== This model assumes there is no interaction between program and language. ==

What value analysis based on flawed assumptions?

== In fact many of the compiled languages have high p-values, perhaps they ran so fast that a large percentage of start-up/close-down time got included in their numbers. Something for the people running the benchmark to investigate. ==

Before speculating about “start-up/close-down time”, consider that the comparisons shown on the website only use measurements for the largest of the 3 workloads (column “n”).

== Isn’t it easy to get interesting numbers by building a regression model? ==

Is it possible they are just bogus numbers, the result of a 10-minute bad-regression model?

“…where angels fear to tread.”

https://www.poetryfoundation.org/articles/69379/an-essay-on-criticism

@Isaac Gouy

An odd collection of comments. The regression model is not bad or contain bogus numbers, but it is possible to draw bad conclusions from it. The most common ‘bad’ mistake is to generalize regression models to situations where they are not applicable.

The data used to build the model in this post is based on data obtained on a particular computing, running particular programs. The numbers would be different if a different computer were used (e.g., one whose memory had a different performance ratio to its cpu) and different programs. How big a difference would this make? I don’t know, but I would be wary of assuming too much.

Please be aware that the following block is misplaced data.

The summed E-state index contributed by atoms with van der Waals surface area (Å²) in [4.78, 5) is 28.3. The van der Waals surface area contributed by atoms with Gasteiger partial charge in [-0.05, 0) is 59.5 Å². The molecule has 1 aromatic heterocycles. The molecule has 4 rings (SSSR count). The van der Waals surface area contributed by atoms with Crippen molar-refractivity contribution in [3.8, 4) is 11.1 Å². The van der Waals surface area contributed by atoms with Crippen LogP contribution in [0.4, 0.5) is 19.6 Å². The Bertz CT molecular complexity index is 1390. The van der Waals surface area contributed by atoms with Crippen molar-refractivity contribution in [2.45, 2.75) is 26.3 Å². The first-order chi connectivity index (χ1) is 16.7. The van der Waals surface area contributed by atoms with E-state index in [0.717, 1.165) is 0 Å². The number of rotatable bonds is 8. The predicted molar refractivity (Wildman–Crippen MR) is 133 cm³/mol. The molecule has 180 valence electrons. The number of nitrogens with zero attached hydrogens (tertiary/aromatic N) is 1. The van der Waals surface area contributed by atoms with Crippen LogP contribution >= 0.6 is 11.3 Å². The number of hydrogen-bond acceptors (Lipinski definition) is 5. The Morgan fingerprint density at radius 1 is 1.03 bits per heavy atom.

1) What’s odd about suggesting an explanation for your surprise “that people put so much effort into gathering the data and then spend so little effort analyzing it” ?

For example, how would your regression model help with the goal — “To show working programs written in less familiar programming languages” ?

It wouldn’t — you simply don’t know the goals.

2) What’s odd about suggesting there may be little value in a model that’s based on such a flawed assumption ?

The reason you give for continuing is not that the model has any value, but that fixing the model would be “too complicated for a short blog post”.

3) What’s odd about suggesting there isn’t “something for the people running the benchmark to investigate” but there is something for you to investigate in your mis-use of their data ?

You tell us the model is based on a flawed assumption, you include data that “the people running the benchmark” exlude — and then tell us the “regression model is not bad or contain bogus numbers” !

“Don’t get your method advice from a method enthusiast. The best advice comes from people who care more about your problem than about their solution.” p115

https://books.google.com/books?id=pJ5QAAAAMAAJ